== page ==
Many Atheists belittle and demean any idea of such experiences. This research shows that there is a biological mechanism at work with these experiences -- nothing supernatural. Many people who have experienced extreme physical trauma report having out of body experiences. I think extreme pain (which is what the American Indians and Catholic Penetentes and flagellants realized) causes the body to shut down non-essential functions in order to save the physical body and stop the pain from stopping vital body functions.

Soldiers in the midst of battle report having such experiences. I think it is a survival mechanism that enables the body to cut out outside influences (noise, lights, etc) that distract the soldier from doing what must be done to survive. This helps explain a passage in the Bible where God stopped the sun in the sky so the Hebrews could win a battle.

I wonder if the way a person describes their experience is influenced by their notion of God/s/ess/esses. The person who already believes in God will describe the experience as an encounter with God. The person who has no belief in God reports that the experience was one of oneness with the Universe. Their Ego (that cingulate cortex) -- once it is back in control -- integrates/interprets the experience in relation to it’s understanding of the world and its self.

Some might think that discovering the biological mechanism at work with transcendent spiritual experiences takes away the power of the experience. I think the discovery of this biological mechanism actually enhances the power because we understand that our bodies are wired for such experiences. They are a natural aspect of being human -- whether one is an Atheist, like me, an Agnostic, or a religious person.

I think this recent research shows an intersection between modern Science and ancient esoteric religious concepts -- in particular the Chakra system found in both Buddhism and Hinduism. This shows to me at least that the ancients were wiser and more aware of our bodies abilities than modern humans! Basically these two systems believe there are Chakra points on one's body -- four in Buddhism, seven in Hinduism, and sometimes more in some traditions within these religions. They are energy centers which are distributed from the top of the head to the base of our spines. These are places where the Qi of Qigong of Chinese philosophy -- such as represented in the Tao Te Ching -- and the Hindu prana connect with the physical body. They are sometimes called "life breath," or "energy of the universe."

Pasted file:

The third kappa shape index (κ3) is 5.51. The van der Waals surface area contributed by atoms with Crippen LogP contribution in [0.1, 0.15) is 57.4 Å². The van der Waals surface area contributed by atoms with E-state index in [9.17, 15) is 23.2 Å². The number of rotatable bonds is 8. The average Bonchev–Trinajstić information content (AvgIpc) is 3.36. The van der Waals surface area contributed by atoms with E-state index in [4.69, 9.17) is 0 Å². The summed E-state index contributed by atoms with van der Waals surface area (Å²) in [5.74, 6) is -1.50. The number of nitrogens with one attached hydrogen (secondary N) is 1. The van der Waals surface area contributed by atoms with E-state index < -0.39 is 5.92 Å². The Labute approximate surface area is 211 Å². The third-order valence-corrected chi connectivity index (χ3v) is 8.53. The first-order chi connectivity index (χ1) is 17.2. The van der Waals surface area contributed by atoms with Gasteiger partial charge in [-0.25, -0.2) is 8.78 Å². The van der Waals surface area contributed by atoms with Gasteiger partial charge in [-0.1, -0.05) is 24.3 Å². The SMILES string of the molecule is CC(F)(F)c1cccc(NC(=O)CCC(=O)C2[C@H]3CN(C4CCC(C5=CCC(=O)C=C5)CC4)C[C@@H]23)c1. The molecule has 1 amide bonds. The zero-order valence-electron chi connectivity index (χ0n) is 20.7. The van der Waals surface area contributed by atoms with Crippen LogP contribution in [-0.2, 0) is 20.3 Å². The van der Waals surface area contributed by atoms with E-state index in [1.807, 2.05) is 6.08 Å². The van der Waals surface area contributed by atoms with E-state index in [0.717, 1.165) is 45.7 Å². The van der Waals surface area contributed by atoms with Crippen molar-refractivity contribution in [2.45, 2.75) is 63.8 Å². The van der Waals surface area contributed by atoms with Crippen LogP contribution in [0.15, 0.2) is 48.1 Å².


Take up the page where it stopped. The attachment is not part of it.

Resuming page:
The top chakra in all the systems is the crown, top of our head above the frontal lobes of our brain. Many of us have experienced instances of a tingling, skin crawling sensation of our scalp which is a sign of increased blood flow to that region.

This is what modern brain imaging technology shows is happening when the cingulate cortex is bypassed and more blood flows to the frontal lobes. This awakens the highest spiritual center of the body and produces a state of pure consciousness, spiritual transcendence, out of body experience in which one experiences and the sense of union or oneness with god or the universe. There is neither object nor subject, time nor space, past nor present.

To paraphrase Paul and Christian religious ideas, in the person who has truly experienced spiritual transcendence (not a pseudo ecstatic experience), there would be neither Greek nor Jew, male nor female, servant/slave nor master, homosexual nor heterosexual, transgender or cisgender, immigrant nor native born. There would be no "us" or "them -- all of those that aren’t like us". There would be only WE (I wrote an essay about the Power of WE a year ago). All would be seen as being of one body of Christ.

I, as an Atheist, saw my transcendent experience as being one with all living things AND as being one with the Masters -- all of those saints and sages who mastered the art of living and shared their wisdom with the rest of us: Buddha, Lao Tzu, Confucius, Jesus, the unknown writers of the Upanishads, authors of the Bible, and other sacred texts, American Indian spiritual leaders such as Black Elk, Epictetus and the rest of the Greek philosophers, Hemingway, Tolstoy, Mark Twain and other great writers of fiction.

Once you have had such an experience there is no going back, only forward!

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Reference used:

The following information source was used to prepare and update the above essay. The hyperlink is not necessarily still active today.

  1. Alexander Zaitchik, "The God Capsule: Can Psychedelics Prove a Biological Basis for Spirituality?, Alernet, 2017-NOV-08, at:
  2. Epicetus (55-135 CE) was a Greek Stoic philosopher who was born into slavery at Hierapolis, Phrygia and lived in Rome. He was banished to Nicopolis in Greece. Ms. Huphreys who wrote the above essay also discussed Epictetus in another essay: "Some things are beyond our control"

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Author: Contributing Editor Susan Humphreys
Originally posted on: 2017-NOV-27